New Boeing analysis of future passenger- and cargo-capacity requirements confirms the trend toward ever-bigger jetliners, although its perception of global demand for large aircraft (400-plus seats) continues to oscillate. And the forecast sees only slight growth among regional jets, which have declined in number almost continually over the past 10 years. Overall, the U.S. manufacturer forecasts a $4,000 billion, 33,500-ship market for new commercial aircraft during 2011-2030. Some 40 percent of new-aircraft deliveries will be replacements.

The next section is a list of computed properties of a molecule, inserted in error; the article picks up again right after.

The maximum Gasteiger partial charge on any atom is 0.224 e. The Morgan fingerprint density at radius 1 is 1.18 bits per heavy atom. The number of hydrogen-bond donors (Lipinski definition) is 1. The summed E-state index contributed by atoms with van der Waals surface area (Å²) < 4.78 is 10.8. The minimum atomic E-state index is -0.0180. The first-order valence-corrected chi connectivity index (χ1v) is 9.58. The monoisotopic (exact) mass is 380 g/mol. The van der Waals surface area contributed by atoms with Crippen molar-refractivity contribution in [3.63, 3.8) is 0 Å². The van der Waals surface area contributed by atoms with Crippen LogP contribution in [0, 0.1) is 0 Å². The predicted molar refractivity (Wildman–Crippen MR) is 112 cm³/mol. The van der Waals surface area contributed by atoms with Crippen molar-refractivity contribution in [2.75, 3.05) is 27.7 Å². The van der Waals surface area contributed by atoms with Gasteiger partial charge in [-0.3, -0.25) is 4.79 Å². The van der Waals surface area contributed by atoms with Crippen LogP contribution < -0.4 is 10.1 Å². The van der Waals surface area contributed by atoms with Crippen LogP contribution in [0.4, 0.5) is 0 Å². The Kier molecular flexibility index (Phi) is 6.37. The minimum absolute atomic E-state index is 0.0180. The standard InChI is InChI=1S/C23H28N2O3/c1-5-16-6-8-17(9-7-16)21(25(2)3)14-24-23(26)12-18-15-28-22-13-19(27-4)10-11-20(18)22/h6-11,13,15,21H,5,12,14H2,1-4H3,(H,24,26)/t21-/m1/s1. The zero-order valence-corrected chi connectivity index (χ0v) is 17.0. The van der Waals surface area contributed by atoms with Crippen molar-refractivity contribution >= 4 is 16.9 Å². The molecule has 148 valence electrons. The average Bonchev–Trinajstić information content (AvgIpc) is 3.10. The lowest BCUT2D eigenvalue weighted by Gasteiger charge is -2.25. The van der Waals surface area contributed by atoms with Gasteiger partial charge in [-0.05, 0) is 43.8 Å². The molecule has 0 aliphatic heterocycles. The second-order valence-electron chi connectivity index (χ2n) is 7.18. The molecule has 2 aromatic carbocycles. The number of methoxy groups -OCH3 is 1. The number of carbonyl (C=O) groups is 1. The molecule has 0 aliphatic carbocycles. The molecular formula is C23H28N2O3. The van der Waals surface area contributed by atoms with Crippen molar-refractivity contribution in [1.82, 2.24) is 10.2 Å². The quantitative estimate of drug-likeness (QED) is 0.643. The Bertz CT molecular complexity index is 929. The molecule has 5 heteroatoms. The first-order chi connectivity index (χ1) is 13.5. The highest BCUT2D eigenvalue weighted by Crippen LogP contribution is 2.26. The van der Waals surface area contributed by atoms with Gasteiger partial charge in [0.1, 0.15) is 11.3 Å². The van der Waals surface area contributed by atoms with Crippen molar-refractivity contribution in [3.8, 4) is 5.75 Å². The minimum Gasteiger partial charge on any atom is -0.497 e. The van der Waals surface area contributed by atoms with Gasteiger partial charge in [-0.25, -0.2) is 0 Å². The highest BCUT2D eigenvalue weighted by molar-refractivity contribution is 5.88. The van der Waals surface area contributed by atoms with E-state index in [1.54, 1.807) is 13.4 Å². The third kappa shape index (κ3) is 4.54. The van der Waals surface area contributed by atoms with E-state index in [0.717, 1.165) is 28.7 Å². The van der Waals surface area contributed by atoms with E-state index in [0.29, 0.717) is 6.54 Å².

Compared with last year’s equivalent document, the company’s 2011 Current Market Outlook (CMO), released here in Paris a few days ago, expects requirements for single-aisle and large equipment to increase by 10 percent and almost 14 percent, respectively. Meanwhile, Boeing predicts only a modest 3-percent increase in 20-year demand for both new regional jets and twin-aisle aircraft. The increasing average size of aircraft is demonstrated by Boeing analysis that predicts the combined single- and twin-aisle sectors’ market share growing from 81 percent last year to 92 percent in 2030.
Geographically, Boeing’s soothsayers forecast that the Asia/Pacific area will require the most new aircraft–11,450 valued at $1.5 trillion–in the coming 20 years. “The region will account for more than a third of [all] new deliveries, while the Middle East and Latin America will also continue to show very strong growth,” says the CMO.